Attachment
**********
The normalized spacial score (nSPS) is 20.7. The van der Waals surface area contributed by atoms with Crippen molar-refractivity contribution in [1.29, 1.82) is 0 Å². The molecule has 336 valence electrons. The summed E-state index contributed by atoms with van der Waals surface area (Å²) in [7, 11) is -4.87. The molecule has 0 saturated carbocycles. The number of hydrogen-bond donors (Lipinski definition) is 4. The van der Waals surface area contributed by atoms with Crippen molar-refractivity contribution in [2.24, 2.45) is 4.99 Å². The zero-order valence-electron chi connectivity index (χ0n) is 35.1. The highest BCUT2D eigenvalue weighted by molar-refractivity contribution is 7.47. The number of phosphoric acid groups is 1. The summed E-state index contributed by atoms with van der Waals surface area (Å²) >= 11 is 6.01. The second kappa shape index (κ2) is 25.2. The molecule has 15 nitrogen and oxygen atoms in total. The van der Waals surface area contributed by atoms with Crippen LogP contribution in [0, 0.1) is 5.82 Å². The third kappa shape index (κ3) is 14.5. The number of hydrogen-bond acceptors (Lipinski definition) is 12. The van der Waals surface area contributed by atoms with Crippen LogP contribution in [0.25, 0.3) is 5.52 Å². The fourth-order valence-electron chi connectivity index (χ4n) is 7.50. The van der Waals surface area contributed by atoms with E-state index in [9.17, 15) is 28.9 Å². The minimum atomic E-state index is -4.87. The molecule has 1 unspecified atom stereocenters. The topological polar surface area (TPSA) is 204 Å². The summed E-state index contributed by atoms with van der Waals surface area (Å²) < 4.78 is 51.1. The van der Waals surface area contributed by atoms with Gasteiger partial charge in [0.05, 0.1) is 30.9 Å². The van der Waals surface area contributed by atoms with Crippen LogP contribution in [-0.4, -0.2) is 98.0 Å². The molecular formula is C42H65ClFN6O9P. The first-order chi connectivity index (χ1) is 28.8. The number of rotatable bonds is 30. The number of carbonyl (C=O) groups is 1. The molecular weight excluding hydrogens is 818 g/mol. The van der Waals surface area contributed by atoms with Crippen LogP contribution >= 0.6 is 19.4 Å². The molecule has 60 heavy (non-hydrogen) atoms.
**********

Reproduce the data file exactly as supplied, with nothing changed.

The normalized spacial score (nSPS) is 20.7. The van der Waals surface area contributed by atoms with Crippen molar-refractivity contribution in [1.29, 1.82) is 0 Å². The molecule has 336 valence electrons. The summed E-state index contributed by atoms with van der Waals surface area (Å²) in [7, 11) is -4.87. The molecule has 0 saturated carbocycles. The number of hydrogen-bond donors (Lipinski definition) is 4. The van der Waals surface area contributed by atoms with Crippen molar-refractivity contribution in [2.24, 2.45) is 4.99 Å². The zero-order valence-electron chi connectivity index (χ0n) is 35.1. The highest BCUT2D eigenvalue weighted by molar-refractivity contribution is 7.47. The number of phosphoric acid groups is 1. The summed E-state index contributed by atoms with van der Waals surface area (Å²) >= 11 is 6.01. The second kappa shape index (κ2) is 25.2. The molecule has 15 nitrogen and oxygen atoms in total. The van der Waals surface area contributed by atoms with Crippen LogP contribution in [0, 0.1) is 5.82 Å². The third kappa shape index (κ3) is 14.5. The number of hydrogen-bond acceptors (Lipinski definition) is 12. The van der Waals surface area contributed by atoms with Crippen LogP contribution in [0.25, 0.3) is 5.52 Å². The fourth-order valence-electron chi connectivity index (χ4n) is 7.50. The van der Waals surface area contributed by atoms with E-state index in [9.17, 15) is 28.9 Å². The minimum atomic E-state index is -4.87. The molecule has 1 unspecified atom stereocenters. The topological polar surface area (TPSA) is 204 Å². The summed E-state index contributed by atoms with van der Waals surface area (Å²) < 4.78 is 51.1. The van der Waals surface area contributed by atoms with Gasteiger partial charge in [0.05, 0.1) is 30.9 Å². The van der Waals surface area contributed by atoms with Crippen LogP contribution in [-0.4, -0.2) is 98.0 Å². The molecular formula is C42H65ClFN6O9P. The first-order chi connectivity index (χ1) is 28.8. The number of rotatable bonds is 30. The number of carbonyl (C=O) groups is 1. The molecular weight excluding hydrogens is 818 g/mol. The van der Waals surface area contributed by atoms with Crippen LogP contribution >= 0.6 is 19.4 Å². The molecule has 60 heavy (non-hydrogen) atoms.